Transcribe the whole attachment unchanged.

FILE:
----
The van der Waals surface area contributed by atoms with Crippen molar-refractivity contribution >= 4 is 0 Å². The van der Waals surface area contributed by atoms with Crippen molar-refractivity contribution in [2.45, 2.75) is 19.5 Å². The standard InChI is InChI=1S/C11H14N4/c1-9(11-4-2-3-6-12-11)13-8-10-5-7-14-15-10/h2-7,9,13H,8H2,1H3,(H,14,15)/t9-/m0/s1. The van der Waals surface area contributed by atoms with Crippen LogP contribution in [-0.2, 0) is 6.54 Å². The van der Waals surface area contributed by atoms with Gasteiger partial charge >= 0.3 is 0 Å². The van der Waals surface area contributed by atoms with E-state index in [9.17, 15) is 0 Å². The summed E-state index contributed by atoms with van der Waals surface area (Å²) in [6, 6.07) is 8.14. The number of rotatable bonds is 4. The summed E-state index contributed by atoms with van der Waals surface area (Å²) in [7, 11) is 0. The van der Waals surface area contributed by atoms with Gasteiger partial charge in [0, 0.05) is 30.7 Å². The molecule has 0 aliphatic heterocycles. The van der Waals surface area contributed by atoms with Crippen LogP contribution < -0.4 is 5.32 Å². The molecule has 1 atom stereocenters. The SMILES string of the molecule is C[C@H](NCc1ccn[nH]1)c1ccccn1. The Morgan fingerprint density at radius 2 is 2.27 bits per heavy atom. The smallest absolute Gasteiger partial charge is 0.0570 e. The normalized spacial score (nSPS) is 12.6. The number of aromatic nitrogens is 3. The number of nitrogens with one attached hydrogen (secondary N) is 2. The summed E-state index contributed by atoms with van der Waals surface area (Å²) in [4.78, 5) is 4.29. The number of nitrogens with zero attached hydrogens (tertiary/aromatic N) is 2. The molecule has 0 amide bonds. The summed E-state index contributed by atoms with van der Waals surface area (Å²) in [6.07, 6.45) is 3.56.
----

The van der Waals surface area contributed by atoms with Crippen molar-refractivity contribution >= 4 is 0 Å². The van der Waals surface area contributed by atoms with Crippen molar-refractivity contribution in [2.45, 2.75) is 19.5 Å². The standard InChI is InChI=1S/C11H14N4/c1-9(11-4-2-3-6-12-11)13-8-10-5-7-14-15-10/h2-7,9,13H,8H2,1H3,(H,14,15)/t9-/m0/s1. The van der Waals surface area contributed by atoms with Crippen LogP contribution in [-0.2, 0) is 6.54 Å². The van der Waals surface area contributed by atoms with Gasteiger partial charge >= 0.3 is 0 Å². The van der Waals surface area contributed by atoms with E-state index in [9.17, 15) is 0 Å². The summed E-state index contributed by atoms with van der Waals surface area (Å²) in [6, 6.07) is 8.14. The number of rotatable bonds is 4. The summed E-state index contributed by atoms with van der Waals surface area (Å²) in [7, 11) is 0. The van der Waals surface area contributed by atoms with Gasteiger partial charge in [0, 0.05) is 30.7 Å². The molecule has 0 aliphatic heterocycles. The van der Waals surface area contributed by atoms with Crippen LogP contribution < -0.4 is 5.32 Å². The molecule has 1 atom stereocenters. The SMILES string of the molecule is C[C@H](NCc1ccn[nH]1)c1ccccn1. The Morgan fingerprint density at radius 2 is 2.27 bits per heavy atom. The smallest absolute Gasteiger partial charge is 0.0570 e. The normalized spacial score (nSPS) is 12.6. The number of aromatic nitrogens is 3. The number of nitrogens with one attached hydrogen (secondary N) is 2. The summed E-state index contributed by atoms with van der Waals surface area (Å²) in [4.78, 5) is 4.29. The number of nitrogens with zero attached hydrogens (tertiary/aromatic N) is 2. The molecule has 0 amide bonds. The summed E-state index contributed by atoms with van der Waals surface area (Å²) in [6.07, 6.45) is 3.56.